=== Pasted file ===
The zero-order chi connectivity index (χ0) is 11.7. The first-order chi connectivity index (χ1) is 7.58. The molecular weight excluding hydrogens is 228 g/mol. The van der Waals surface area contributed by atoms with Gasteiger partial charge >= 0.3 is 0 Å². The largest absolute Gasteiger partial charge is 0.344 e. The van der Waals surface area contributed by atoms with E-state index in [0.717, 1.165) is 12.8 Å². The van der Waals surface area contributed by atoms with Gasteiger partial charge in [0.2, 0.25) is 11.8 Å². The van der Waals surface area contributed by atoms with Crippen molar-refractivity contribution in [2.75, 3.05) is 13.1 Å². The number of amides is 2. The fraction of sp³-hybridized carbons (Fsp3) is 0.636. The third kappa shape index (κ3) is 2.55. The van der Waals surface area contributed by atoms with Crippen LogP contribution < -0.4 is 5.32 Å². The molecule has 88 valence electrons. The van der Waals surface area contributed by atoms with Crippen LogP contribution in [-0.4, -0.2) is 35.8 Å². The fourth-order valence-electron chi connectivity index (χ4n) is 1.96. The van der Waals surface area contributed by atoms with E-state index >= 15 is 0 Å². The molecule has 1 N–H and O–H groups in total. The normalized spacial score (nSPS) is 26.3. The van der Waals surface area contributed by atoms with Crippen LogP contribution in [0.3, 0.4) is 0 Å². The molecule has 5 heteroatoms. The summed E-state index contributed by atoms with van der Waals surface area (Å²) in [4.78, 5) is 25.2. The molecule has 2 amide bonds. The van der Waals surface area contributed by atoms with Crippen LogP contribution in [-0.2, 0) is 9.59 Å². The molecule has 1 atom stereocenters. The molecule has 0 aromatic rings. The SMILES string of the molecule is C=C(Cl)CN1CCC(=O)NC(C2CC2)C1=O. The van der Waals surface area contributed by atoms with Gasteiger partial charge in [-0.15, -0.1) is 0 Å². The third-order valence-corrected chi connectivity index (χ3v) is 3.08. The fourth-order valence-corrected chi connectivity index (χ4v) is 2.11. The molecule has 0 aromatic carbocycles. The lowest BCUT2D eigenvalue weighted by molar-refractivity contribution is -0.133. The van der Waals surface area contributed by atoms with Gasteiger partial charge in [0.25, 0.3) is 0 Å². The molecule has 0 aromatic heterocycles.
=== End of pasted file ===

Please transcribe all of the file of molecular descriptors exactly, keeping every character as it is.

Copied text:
The zero-order chi connectivity index (χ0) is 11.7. The first-order chi connectivity index (χ1) is 7.58. The molecular weight excluding hydrogens is 228 g/mol. The van der Waals surface area contributed by atoms with Gasteiger partial charge >= 0.3 is 0 Å². The largest absolute Gasteiger partial charge is 0.344 e. The van der Waals surface area contributed by atoms with E-state index in [0.717, 1.165) is 12.8 Å². The van der Waals surface area contributed by atoms with Gasteiger partial charge in [0.2, 0.25) is 11.8 Å². The van der Waals surface area contributed by atoms with Crippen molar-refractivity contribution in [2.75, 3.05) is 13.1 Å². The number of amides is 2. The fraction of sp³-hybridized carbons (Fsp3) is 0.636. The third kappa shape index (κ3) is 2.55. The van der Waals surface area contributed by atoms with Crippen LogP contribution < -0.4 is 5.32 Å². The molecule has 88 valence electrons. The van der Waals surface area contributed by atoms with Crippen LogP contribution in [-0.4, -0.2) is 35.8 Å². The fourth-order valence-electron chi connectivity index (χ4n) is 1.96. The van der Waals surface area contributed by atoms with E-state index >= 15 is 0 Å². The molecule has 1 N–H and O–H groups in total. The normalized spacial score (nSPS) is 26.3. The van der Waals surface area contributed by atoms with Crippen LogP contribution in [0.3, 0.4) is 0 Å². The molecule has 5 heteroatoms. The summed E-state index contributed by atoms with van der Waals surface area (Å²) in [4.78, 5) is 25.2. The molecule has 2 amide bonds. The van der Waals surface area contributed by atoms with Crippen LogP contribution in [-0.2, 0) is 9.59 Å². The molecule has 1 atom stereocenters. The molecule has 0 aromatic rings. The SMILES string of the molecule is C=C(Cl)CN1CCC(=O)NC(C2CC2)C1=O. The van der Waals surface area contributed by atoms with Gasteiger partial charge in [-0.15, -0.1) is 0 Å². The third-order valence-corrected chi connectivity index (χ3v) is 3.08. The fourth-order valence-corrected chi connectivity index (χ4v) is 2.11. The molecule has 0 aromatic carbocycles. The lowest BCUT2D eigenvalue weighted by molar-refractivity contribution is -0.133. The van der Waals surface area contributed by atoms with Gasteiger partial charge in [0.25, 0.3) is 0 Å². The molecule has 0 aromatic heterocycles.